I'm sure you've heard about ambulance chasers, those lawyers who are on the scene of an accident immediately trying to get clients. On cruises, there are elevator chasers.
With more than 3,000 passengers on board and 19 different decks, elevators are often considered the best way to get from floor to floor. The problem is the elevators seem to have a ind of their own. You can push the call button and then wait...and hope...that one will stop at your floor.
But before one does, the chasing begins. All eyes are on the floor indicator as the numbers climb go up or down. The passengers then move from one set of doors to another in anticipation of hearing that familiar ding and the red arrow above the door lights up.
Sometimes you're lucky and it stops at your floor. Sometimes it doesn't. When a door finally opens, the crowd rushes to get inside, a wave of people fearful that they won't get to the buffet before everything is gone.
One more elevator ride to go...
On-shore excursions are often a hit-or-miss affair. We have had some incredibly good ones and ones that left a lot to be desired. Our goal on each is to see something new and to learn a little bit more about this wonderful world of ours.
Sometimes, though, the excursion is hijacked by a know-it-all. That's the individual who thinks he or she knows as much, or more, than the tour guide. They pepper the guide with questions the guide already answered, they talk over the guide and they expound on minutiae to try and show their knowledge.
It's really annoying.
During several excursions there were people who did have expertise that added to the tour, but they added their information in a low-key, informal way that supplemented the guide's comments.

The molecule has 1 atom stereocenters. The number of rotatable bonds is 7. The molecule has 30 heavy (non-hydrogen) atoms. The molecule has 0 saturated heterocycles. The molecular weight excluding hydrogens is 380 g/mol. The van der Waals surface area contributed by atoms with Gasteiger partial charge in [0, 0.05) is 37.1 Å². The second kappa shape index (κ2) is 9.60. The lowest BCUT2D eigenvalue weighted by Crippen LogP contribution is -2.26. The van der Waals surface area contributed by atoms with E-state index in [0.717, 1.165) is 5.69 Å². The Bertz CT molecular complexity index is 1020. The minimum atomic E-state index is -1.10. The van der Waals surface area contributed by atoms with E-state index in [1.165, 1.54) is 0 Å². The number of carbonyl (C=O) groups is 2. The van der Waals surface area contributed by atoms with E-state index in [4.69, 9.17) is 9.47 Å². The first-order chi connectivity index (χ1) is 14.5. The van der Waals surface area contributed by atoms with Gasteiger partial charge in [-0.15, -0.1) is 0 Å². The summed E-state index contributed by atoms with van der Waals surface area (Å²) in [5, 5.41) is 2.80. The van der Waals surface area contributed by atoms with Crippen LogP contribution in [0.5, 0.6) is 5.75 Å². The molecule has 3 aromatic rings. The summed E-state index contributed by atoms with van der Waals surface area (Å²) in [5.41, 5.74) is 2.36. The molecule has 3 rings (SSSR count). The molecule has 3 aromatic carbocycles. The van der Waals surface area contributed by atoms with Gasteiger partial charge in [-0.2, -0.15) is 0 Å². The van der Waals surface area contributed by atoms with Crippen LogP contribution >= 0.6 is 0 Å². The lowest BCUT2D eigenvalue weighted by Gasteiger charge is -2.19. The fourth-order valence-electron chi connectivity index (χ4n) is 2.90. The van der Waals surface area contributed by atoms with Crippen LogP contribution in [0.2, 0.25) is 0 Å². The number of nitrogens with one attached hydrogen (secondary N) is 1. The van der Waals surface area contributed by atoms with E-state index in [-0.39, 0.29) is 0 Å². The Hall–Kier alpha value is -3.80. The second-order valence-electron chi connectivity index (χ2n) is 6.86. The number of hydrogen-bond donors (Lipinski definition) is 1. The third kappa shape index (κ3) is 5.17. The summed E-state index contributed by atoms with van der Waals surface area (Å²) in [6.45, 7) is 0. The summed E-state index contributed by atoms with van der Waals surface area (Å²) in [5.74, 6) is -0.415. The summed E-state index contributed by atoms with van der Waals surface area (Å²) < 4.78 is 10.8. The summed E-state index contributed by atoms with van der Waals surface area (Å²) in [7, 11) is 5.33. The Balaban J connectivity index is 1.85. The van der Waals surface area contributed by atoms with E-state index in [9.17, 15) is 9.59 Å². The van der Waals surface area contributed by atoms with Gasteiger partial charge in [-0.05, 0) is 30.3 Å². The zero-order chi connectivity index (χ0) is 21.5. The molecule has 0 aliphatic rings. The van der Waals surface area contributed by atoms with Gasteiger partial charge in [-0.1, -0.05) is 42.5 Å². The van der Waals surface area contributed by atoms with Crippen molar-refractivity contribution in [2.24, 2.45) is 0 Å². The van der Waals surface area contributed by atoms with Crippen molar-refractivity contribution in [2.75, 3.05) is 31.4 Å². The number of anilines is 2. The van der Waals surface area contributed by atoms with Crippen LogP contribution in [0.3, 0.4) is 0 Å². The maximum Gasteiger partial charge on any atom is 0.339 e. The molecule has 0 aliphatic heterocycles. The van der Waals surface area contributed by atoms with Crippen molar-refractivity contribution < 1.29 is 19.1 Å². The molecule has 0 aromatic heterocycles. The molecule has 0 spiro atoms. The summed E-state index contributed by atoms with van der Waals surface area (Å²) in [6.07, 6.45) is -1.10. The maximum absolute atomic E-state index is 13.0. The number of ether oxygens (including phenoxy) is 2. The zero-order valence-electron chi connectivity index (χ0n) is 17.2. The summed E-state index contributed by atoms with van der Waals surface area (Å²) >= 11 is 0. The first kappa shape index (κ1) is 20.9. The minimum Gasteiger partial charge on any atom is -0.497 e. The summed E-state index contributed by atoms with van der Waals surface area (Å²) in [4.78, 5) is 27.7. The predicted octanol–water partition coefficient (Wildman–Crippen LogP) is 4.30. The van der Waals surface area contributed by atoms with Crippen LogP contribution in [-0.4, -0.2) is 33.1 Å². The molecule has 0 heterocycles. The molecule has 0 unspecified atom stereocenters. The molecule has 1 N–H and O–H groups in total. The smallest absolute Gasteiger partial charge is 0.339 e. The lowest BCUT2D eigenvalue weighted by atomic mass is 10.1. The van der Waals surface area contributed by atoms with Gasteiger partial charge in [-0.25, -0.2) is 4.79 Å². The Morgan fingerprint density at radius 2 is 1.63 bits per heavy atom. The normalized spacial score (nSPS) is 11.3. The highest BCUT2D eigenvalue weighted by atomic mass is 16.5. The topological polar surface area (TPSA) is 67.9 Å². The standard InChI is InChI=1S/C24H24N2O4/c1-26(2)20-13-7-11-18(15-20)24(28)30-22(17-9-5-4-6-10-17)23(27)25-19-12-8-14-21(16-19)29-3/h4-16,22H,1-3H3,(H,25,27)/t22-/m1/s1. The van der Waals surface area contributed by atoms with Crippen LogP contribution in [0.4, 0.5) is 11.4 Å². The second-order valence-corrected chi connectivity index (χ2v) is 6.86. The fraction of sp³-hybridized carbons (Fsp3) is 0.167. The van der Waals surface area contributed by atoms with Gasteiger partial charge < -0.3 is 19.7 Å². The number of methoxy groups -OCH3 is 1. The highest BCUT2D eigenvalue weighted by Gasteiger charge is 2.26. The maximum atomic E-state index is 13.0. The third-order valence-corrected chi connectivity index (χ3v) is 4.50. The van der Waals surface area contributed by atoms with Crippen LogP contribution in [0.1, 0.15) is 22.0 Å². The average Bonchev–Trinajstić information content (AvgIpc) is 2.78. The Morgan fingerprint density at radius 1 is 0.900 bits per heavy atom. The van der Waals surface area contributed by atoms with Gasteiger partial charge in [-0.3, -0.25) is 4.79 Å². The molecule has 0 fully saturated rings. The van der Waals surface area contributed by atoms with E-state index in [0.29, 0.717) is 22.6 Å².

On a recent tour to Akrotiri one of the other passengers kept pestering the guide. The guide would say something and this person would repeat what was said and asked a question the guide just answered. I'm not sure what he was doing, but he evidently wasn't listening to the guide.
I'm glad he wasn't on our other tours.
One thing you learn on a cruise is that the “ugly American” syndrome is not limited to Americans.
When you're in another country, it's only polite to obey the local customs and not do anything that could offend the local residents. Unfortunately, many people don't agree as they assume they can do whatever they want, not matter what.
Walking the narrow streets and alleys of Santorini you see a city that combines history with beauty. From virtually anywhere you are, you look out to the sea and marvel at a vista that transfixes your gaze and leaves you in awe.
To really enjoy the view, you need to walk between and among the buildings, some of which are business, but some of which are private homes. That's the catch.
As you can expect, many residents do not want the tens of thousands of visitors to walk on what is their private property. Sadly, that doesn't seem to deter those who think they can go where they want wth impunity, private property be damned.
For example: While standing at the end of a walkway on Santorini taking picture, we saw an area that was roped off with a private sign. To several visitors the sign meant nothing as they climbed over the ropes to take a picture that they could have gotten just as well if they had not climbed the rope. Even comments from other visitors failed to deter the interlopers.
I can't imagine what it is like to have that happen. Sometimes, it pays to obey the signs.